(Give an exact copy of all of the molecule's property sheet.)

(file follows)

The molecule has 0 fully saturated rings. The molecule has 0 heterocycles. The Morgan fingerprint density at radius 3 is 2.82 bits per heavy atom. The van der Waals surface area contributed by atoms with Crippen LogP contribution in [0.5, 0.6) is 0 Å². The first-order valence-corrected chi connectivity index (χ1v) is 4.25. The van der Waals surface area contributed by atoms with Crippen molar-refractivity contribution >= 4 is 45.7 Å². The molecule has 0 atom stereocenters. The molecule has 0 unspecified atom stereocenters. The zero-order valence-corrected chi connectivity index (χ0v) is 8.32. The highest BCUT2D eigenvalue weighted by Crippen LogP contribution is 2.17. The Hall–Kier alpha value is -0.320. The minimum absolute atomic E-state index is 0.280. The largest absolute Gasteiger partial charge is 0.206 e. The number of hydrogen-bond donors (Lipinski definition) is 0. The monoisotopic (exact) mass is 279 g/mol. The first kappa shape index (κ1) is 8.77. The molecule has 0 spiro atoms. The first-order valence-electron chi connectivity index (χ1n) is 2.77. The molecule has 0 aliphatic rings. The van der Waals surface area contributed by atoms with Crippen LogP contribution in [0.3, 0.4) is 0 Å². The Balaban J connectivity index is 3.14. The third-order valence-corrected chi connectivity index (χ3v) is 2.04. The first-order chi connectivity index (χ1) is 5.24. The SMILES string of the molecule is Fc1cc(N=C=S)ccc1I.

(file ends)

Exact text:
The molecule has 0 fully saturated rings. The molecule has 0 heterocycles. The Morgan fingerprint density at radius 3 is 2.82 bits per heavy atom. The van der Waals surface area contributed by atoms with Crippen LogP contribution in [0.5, 0.6) is 0 Å². The first-order valence-corrected chi connectivity index (χ1v) is 4.25. The van der Waals surface area contributed by atoms with Crippen molar-refractivity contribution >= 4 is 45.7 Å². The molecule has 0 atom stereocenters. The molecule has 0 unspecified atom stereocenters. The zero-order valence-corrected chi connectivity index (χ0v) is 8.32. The highest BCUT2D eigenvalue weighted by Crippen LogP contribution is 2.17. The Hall–Kier alpha value is -0.320. The minimum absolute atomic E-state index is 0.280. The largest absolute Gasteiger partial charge is 0.206 e. The number of hydrogen-bond donors (Lipinski definition) is 0. The monoisotopic (exact) mass is 279 g/mol. The first kappa shape index (κ1) is 8.77. The molecule has 0 spiro atoms. The first-order valence-electron chi connectivity index (χ1n) is 2.77. The molecule has 0 aliphatic rings. The van der Waals surface area contributed by atoms with Crippen LogP contribution in [0.3, 0.4) is 0 Å². The Balaban J connectivity index is 3.14. The third-order valence-corrected chi connectivity index (χ3v) is 2.04. The first-order chi connectivity index (χ1) is 5.24. The SMILES string of the molecule is Fc1cc(N=C=S)ccc1I.